The Big Three won the “battle of the stars”, but it didn’t really matter, as LeBron James was forced to one of the worst games of his career, reminiscent of his struggles from his first NBA finals with the Miami Heat, finding it very difficult to both score on his own or make his teammates look good, letting his frustration get to him, playing selfishly and thoughtlessly the more the game got out of hand.
It’s hard to say how much influence Erik Spoelstra has over the Heat’s players and especially his superstars. He didn’t seem to be having any at all as the Heat crashed to their worst ever loss in the playoffs, losing 113-77, giving up 35 points in the fourth quarter while scoring only 14. Their defense, which was excellent for most of the first two games, was torn to shreds by the inside-outside passing of the Spurs, leading to a finals’ record 16 three-pointers, while their offense struggled any time Mike Miller wasn’t on the floor.
So if Miller is the barometer for good or bad, something’s wrong. The always injured player did spend 22 minutes on the floor, hitting five three pointers, including twice during the run that brought the Heat to a tie game before the end of the first half, but the frustrations of James ruined that one as well, trying too often to make things happen on his own, despite the Spurs clogging the paint and using a sort-of-zone defense on him, with Kawhi Leonard or Danny Green providing the permieter support.
The end result? James scored only 15 points (now averaging 16.7 in the finals), shooting only 33.3% from the field. He took 21 field goal attempts, most of them (14) from outside the paint, with a hand or two in his face, hitting only two shots from these desperate looking attempts. He didn’t get to the line even once, which means the Heat were quite passive in their attempts to attack the basket, finishing with only 32 points inside the paint.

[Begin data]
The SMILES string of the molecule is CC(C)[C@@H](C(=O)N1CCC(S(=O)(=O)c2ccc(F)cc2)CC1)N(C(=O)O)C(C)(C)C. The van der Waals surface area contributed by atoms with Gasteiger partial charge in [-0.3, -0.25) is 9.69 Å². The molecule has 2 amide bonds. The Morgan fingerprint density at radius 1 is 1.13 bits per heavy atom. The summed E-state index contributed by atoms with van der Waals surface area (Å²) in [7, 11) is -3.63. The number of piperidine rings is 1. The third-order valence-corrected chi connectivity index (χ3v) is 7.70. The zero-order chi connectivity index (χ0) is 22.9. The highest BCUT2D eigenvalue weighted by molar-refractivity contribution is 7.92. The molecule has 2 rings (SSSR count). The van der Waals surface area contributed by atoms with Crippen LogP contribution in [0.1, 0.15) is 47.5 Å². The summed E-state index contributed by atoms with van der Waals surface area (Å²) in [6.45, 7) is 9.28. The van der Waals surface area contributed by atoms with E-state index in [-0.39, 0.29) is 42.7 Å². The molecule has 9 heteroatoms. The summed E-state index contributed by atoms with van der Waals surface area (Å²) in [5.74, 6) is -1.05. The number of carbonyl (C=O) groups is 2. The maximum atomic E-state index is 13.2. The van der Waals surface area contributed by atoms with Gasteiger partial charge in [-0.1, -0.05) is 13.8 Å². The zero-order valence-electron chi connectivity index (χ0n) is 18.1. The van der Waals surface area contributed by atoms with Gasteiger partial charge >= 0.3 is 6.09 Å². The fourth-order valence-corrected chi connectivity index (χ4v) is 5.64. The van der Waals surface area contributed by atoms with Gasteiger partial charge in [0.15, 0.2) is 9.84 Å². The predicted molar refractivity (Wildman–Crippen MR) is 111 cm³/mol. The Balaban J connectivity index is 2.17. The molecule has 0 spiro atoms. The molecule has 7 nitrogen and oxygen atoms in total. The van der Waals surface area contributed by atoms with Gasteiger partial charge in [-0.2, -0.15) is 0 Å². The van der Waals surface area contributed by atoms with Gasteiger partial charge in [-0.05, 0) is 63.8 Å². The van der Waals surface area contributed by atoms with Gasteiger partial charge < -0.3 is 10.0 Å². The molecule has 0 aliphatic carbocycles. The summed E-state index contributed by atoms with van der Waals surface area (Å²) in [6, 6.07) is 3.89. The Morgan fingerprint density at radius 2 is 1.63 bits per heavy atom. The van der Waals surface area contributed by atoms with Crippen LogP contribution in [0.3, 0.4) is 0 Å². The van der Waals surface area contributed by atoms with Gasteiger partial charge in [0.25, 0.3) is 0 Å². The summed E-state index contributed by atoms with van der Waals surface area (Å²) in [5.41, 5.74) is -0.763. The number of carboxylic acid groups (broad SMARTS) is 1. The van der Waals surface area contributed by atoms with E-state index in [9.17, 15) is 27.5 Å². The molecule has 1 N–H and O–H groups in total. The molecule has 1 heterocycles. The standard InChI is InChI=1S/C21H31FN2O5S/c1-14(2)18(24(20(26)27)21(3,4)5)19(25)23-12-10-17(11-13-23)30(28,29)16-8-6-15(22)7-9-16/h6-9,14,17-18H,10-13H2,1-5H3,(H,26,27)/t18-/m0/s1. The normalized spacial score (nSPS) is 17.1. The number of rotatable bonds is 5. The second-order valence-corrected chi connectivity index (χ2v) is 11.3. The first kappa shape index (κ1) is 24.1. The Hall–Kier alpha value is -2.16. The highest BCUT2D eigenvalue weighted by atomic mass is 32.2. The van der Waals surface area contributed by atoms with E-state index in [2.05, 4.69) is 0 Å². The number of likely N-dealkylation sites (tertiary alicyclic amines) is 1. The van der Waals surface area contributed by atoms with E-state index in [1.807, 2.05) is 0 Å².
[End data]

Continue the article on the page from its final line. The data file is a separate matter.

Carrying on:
The Heat’s big three did score 43 points to the Spurs’ 25, it just goes to show how well Popovich’s plan is working – let the role players beat him, while getting a dream kind of night from his own guys, as Danny Green, Gary Neal and Kawhi Leonard combined to score 65 points, hitting 15 three pointers.
The rest of the team shot 43.6% from the field. Not that great, but it was their problems on defense with the ball movement and the insane shooting the Spurs were up to that kept the Heat from ever getting near San Antonio in the third quarter. Miami are built to run, but scored only 17 points off the Spurs’ 13 turnovers, not making the most of the few opportunities they had to attack the basket without at least three players in the way.
Mario Chalmers, who was the x-factor in game 2, went back to his terrible ways. The Heat’s offense didn’t have anything organized about it. Just a bunch of guys trying to beat Spurs player on one on one, and when that didn’t work, kicked it to the outside or attempted a bad shot. Chalmers finished with 0-5 from the field and turned the ball over 4 times, at least two of them mistakes even college players would be embarrassed to make. The Heat simply lost their heads, and the Spurs made the most of it.
Where to from here? The easy answer would be for James to get his s@#$ together and start playing like the MVP. But it seems he’s not that trusting in his teammates, and the Spurs deciding to let Chalmers, Wade and Bosh win the series is paying off. Wade can’t beat anyone, especially not Green and Leonard in isolation, and the Heat’s offense was simply too simplistic and predictable to create other situations for him, Bosh and the others. The Spurs are directing the Miami Heat offense to beat them with outside shooting, and for the second time in five days, it didn’t work for the NBA champions, not managing to find an answer to crack the defense in front of them.